Spotlight on Roadshows – Managing High Risk

The CYCJ roadshows involve our team travelling to locations across Scotland to meet with and deliver training to youth justice practitioners working in local authorities, voluntary sector organisations, residential settings and other relevant areas.  In this blog post, CYCJ’s Stewart Simpson explains what the Managing High Risk roadshow entails, and how it can benefit practitioners.

Over the past year at CYCJ, we have been reviewing our range of roadshow topics and adding additional themes based on feedback from stakeholders and partners.One example is the creation of a specific roadshow designed for Criminal Justice staff, taking a ‘what you need to know’ approach about working with adolescents. Over the coming months, the CYCJ team will further explore the different roadshow topics and their contents and benefits for staff, through a series a blog posts. To kick things off, we are going to explore the ‘Managing High Risk’ roadshow this month, followed by ‘Core Skills in Working with Adolescents’ in October.

The Managing High Risk roadshow explores theories behind working with the small but significant cohort of young people who present with high risk behaviours including violence or harmful sexual behaviour, as well as considering the range of appropriate assessment and risk assessment tools that should be used with this group.

So far in my career in Youth Justice, I have been on ASSET, SAVRY, JSOAP-II, AIM2, START and Safer Lives training (as well as the ‘training for trainers’). Whilst all these tools are good “tools in the tool box” there is always a need to think about, how do I use these? Why do I use these? Followed by so, what do I do next?

From my time in practice, the good old days of finding something like the “high risk masterclass” advertised in the CYCJ bulletin was always something that lead a bit of contest as to who would get to go. Not because we were all starstruck seeing David Orr or Stuart Allardyces’ names on the programme (although I hear there are such people out there). But because it was an opportunity to think about what it is that we do with young people, and how we can put this into a bit of a context in terms of learning in relation to the aforementioned tools. Also, it was an opportunity to sit without a phone going in your ear or someone telling you one of your cases has just “kicked off”, and reflect on some of the challenges with your cases.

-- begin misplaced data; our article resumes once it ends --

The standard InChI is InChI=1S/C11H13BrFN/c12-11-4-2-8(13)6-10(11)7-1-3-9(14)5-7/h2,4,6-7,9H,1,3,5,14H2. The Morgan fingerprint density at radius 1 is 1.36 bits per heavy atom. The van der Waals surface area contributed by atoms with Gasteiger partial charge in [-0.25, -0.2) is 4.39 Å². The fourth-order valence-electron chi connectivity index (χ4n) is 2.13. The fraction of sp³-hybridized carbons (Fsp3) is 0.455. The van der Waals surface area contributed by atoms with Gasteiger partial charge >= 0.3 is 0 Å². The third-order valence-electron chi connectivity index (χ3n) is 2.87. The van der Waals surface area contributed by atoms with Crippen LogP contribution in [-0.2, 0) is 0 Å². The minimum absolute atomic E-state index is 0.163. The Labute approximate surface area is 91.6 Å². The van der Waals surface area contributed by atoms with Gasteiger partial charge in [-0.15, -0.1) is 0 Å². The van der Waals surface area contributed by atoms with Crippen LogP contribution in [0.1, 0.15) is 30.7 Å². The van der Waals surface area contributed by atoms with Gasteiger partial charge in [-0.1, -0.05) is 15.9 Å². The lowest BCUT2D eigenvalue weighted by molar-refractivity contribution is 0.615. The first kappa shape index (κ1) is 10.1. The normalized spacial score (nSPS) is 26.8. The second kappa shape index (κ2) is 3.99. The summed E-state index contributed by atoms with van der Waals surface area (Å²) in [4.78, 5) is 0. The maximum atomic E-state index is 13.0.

Thinking about this now, the local connect would sometimes get lost at regional events. Having seen the roadshow in action over the past year, I have seen some additional benefits in these being more localised. More and more so, our roadshows are multi-agency, reflecting changes in practice and how we are now GIRFEC-ing everything we do. Partly I am looking forward to going back to practice in the future to be on the other end of a roadshow, to be able to spend the time with colleagues thinking about some of the material from a presentation and having the opportunity to say…so what does this mean to us here?

So, in theory, now that I have sold you all on the idea of roadshows and their benefits , it’s probably about time to think about the “high risk” theme and what we have done so far.

In May, we looked at defining violence, trauma and attachment theory, in this context, at a roadshow in the Highlands. Feedback from this event was that thinking about how we can become more attachment and trauma focussed in our work (whether that is in relation to sexual behaviours or violent behaviour) is crucial.

A one-day roadshow planned for October will look at interfamilial violence, trauma and the application of strength-based theories in working with violent young people.  From my experience, I dare not count the number of times where I was allocated a “high risk” young person in the past where they were either difficult to engage with, or once I had built up a relationship, my thought was right, what now? This roadshow aims to help the practitioners attending think about some of the skills they have already learned over time to engage young people, whether that is thinking about things you can do that will be “quick wins” or whether that is thinking about your approach and use of language. Following on from that, we will then address the ‘what now?’ question and think about trauma, the role of family and personal factors that contribute to young people becoming involved in violence.

So far, the challenges posed by both requests for high risk roadshows have been interesting with different staff needs highlighted. I look forward to seeing more requests and more challenges from practice for “high risk” roadshows in the future!


If you think your area would benefit from a roadshow, and you have identified a training need, please contact us to discuss this further via


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University of Strathclyde
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